Thursday, January 12, 2012

The Folklore of Bottle Trees

Every year about this time, when the snow is falling and the cold has descended upon us like a thick blanket, I start to daydream about my garden for the coming summer.  Things I can add, things I tried that didn't go so well, things that will save my back--well, you get the picture.

One thing I definitely want to incorporate somewhere in my yard is a bottle tree.  According to the website for Bottle Tree, a shop in Sunflower, Mississippi, the origins of bottle trees can be traced back to Africa:

"Evidently, it was believed that shiny objects placed around the home would attract evil spirits away from the family. With the tragedy of the slave trade, the tradition found its way to North America and continued to evolve into the hanging of bottles in trees to "trap" the evil spirits."

Bottle tree with sunflower vine
I know that bottle trees are a gardening tradition that is very unique to the South, which makes sense because of the whole slavery thing.  One of my best friends from high school and college has a very Southern mother (Port Arthur, Texas) and there is a bottle tree in the front yard of her home here in Lafayette, Indiana.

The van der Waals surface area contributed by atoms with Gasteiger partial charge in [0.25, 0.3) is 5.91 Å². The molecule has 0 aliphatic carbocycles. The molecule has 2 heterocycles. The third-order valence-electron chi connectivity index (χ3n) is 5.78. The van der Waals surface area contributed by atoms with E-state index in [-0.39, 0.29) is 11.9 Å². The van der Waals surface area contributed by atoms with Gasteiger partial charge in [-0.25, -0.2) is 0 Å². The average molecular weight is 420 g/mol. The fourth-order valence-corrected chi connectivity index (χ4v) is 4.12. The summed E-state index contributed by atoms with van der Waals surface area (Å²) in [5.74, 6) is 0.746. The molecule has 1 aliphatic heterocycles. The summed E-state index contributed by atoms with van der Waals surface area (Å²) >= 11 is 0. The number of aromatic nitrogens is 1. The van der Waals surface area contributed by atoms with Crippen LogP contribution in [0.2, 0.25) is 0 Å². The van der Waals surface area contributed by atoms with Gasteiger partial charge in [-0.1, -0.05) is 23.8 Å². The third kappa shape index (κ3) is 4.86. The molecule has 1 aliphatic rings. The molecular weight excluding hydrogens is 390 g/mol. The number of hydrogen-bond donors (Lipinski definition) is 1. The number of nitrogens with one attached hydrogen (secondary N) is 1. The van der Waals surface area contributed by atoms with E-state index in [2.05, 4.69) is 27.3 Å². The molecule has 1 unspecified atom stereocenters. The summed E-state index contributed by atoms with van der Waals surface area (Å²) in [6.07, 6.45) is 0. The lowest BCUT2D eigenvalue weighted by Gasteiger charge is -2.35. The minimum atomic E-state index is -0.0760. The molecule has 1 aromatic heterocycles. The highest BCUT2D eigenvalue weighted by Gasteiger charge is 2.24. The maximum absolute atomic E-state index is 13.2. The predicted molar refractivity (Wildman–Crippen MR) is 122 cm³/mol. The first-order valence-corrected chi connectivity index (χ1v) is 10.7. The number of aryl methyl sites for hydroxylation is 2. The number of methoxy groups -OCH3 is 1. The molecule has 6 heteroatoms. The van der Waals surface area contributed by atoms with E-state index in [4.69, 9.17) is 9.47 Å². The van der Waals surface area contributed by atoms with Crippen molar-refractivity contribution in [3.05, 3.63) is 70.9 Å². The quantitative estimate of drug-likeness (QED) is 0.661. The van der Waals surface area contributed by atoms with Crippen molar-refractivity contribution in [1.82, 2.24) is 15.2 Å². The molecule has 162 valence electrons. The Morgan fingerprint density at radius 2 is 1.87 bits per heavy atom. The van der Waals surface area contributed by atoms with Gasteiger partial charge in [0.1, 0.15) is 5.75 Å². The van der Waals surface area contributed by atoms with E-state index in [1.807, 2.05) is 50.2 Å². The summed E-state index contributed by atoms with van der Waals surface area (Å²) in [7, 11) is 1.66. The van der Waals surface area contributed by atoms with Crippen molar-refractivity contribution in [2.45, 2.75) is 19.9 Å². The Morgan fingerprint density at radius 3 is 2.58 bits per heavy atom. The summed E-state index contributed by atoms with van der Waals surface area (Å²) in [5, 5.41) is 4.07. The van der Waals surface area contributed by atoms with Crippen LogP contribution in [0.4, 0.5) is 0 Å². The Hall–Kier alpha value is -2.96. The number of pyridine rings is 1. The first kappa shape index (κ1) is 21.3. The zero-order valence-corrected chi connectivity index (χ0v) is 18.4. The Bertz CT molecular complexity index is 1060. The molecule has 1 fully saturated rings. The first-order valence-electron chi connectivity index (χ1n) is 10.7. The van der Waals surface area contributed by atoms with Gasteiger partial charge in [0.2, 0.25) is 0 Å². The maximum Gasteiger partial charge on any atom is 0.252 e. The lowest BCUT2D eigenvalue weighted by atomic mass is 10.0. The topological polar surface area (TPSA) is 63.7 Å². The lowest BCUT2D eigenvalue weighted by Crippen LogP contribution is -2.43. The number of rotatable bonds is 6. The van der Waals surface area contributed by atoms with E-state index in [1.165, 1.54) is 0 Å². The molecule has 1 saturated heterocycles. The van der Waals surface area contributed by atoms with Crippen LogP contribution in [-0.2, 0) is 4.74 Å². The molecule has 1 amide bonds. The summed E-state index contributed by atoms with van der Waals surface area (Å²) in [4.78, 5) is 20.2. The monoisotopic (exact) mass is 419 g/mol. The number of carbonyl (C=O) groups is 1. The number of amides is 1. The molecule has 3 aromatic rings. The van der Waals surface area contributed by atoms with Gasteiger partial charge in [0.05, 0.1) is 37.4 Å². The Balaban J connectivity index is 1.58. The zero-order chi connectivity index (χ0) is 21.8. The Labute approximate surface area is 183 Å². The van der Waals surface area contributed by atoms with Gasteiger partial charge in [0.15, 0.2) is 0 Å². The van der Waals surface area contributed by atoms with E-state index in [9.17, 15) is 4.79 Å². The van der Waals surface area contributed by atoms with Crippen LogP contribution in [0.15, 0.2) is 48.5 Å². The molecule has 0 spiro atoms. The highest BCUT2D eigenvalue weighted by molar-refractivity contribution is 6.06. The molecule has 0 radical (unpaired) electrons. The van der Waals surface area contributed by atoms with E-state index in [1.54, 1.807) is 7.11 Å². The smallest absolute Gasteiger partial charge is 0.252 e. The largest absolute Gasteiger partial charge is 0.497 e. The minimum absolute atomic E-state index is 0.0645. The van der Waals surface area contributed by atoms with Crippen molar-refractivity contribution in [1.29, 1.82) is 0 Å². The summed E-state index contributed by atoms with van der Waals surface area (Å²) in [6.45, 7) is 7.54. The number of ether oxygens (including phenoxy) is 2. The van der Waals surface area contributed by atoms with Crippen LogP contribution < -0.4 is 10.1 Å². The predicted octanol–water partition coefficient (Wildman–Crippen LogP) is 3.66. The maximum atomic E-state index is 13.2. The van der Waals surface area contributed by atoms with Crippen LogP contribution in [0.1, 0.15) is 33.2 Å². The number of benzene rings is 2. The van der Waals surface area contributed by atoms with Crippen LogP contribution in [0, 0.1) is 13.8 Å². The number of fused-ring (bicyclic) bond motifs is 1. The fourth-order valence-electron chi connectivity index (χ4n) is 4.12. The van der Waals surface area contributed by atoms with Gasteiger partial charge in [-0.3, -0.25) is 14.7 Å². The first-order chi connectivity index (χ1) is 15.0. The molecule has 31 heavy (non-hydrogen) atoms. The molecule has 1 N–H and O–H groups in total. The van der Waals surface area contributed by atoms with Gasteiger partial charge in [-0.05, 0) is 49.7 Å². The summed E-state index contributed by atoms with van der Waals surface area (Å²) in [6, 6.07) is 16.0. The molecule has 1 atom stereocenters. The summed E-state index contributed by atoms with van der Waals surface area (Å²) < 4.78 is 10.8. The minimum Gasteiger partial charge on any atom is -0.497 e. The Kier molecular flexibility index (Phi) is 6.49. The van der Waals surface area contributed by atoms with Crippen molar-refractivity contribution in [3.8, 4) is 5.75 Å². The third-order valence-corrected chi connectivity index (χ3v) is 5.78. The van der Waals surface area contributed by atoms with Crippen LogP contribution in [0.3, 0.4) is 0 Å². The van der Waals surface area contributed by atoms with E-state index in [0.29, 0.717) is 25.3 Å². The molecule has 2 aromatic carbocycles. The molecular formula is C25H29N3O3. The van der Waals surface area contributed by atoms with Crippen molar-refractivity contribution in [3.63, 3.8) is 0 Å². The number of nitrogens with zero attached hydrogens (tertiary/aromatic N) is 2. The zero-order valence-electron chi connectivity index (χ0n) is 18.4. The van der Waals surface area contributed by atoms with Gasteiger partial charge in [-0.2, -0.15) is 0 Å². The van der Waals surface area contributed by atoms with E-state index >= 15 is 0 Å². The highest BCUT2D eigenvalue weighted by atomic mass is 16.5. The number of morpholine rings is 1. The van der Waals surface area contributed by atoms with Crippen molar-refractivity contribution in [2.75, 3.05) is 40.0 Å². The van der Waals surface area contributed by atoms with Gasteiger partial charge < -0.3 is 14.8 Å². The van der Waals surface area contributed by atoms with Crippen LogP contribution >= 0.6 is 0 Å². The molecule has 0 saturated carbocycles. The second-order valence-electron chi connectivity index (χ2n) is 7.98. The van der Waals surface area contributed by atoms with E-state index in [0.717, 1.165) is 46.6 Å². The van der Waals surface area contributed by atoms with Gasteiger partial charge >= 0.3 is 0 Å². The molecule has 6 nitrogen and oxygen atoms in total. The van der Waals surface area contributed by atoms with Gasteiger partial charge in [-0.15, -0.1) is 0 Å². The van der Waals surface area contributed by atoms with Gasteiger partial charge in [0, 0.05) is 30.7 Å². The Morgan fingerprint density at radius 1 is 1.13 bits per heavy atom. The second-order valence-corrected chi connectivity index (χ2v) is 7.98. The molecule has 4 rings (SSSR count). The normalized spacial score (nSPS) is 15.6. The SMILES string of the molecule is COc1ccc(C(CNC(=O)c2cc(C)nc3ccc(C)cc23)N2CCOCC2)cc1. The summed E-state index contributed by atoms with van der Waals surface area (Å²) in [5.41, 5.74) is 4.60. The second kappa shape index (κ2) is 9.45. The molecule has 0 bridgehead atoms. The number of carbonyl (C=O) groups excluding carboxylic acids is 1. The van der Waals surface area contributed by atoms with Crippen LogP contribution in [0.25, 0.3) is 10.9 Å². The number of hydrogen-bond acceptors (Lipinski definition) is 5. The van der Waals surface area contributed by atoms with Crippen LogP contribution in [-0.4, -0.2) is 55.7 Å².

Most bottles on bottle trees are blue, according to Felder Rushing, an accomplished Southern horticulturalist, garden writer and PBS radio host, because they scare away "haints"--an early (1843 was the first recorded usage) African-American word that means "spirits that haunt places, or ghosts."  The blue bottle color is referred to as "haint blue", which is a very bright and common house trim paint color in the South and in some Caribbean countries.

Since I don't need any more evil spirits haunting me, the fact that you never need to water or fertilize it, and the fact that they are just plain funky-cute, I might have to give this bottle tree thing a try.

No comments:

Post a Comment